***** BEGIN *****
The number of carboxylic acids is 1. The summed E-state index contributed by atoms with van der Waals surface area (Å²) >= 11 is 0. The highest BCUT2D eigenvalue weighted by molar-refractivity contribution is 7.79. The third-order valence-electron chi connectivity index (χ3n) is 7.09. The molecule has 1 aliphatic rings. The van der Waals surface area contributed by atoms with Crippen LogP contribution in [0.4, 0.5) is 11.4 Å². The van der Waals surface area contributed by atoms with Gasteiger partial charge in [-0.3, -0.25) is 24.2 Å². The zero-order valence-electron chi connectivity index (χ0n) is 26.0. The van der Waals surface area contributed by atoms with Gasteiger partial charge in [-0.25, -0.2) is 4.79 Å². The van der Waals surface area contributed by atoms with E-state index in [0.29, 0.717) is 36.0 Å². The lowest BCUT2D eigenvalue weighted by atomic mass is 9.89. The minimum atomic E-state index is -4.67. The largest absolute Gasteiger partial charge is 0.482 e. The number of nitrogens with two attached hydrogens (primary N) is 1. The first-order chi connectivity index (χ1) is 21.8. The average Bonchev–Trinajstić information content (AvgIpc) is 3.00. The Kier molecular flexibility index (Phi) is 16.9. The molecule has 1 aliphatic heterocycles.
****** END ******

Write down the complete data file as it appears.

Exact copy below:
The number of carboxylic acids is 1. The summed E-state index contributed by atoms with van der Waals surface area (Å²) >= 11 is 0. The highest BCUT2D eigenvalue weighted by molar-refractivity contribution is 7.79. The third-order valence-electron chi connectivity index (χ3n) is 7.09. The molecule has 1 aliphatic rings. The van der Waals surface area contributed by atoms with Crippen LogP contribution in [0.4, 0.5) is 11.4 Å². The van der Waals surface area contributed by atoms with Gasteiger partial charge in [-0.3, -0.25) is 24.2 Å². The zero-order valence-electron chi connectivity index (χ0n) is 26.0. The van der Waals surface area contributed by atoms with Gasteiger partial charge in [-0.25, -0.2) is 4.79 Å². The van der Waals surface area contributed by atoms with E-state index in [0.29, 0.717) is 36.0 Å². The lowest BCUT2D eigenvalue weighted by atomic mass is 9.89. The minimum atomic E-state index is -4.67. The largest absolute Gasteiger partial charge is 0.482 e. The number of nitrogens with two attached hydrogens (primary N) is 1. The first-order chi connectivity index (χ1) is 21.8. The average Bonchev–Trinajstić information content (AvgIpc) is 3.00. The Kier molecular flexibility index (Phi) is 16.9. The molecule has 1 aliphatic heterocycles.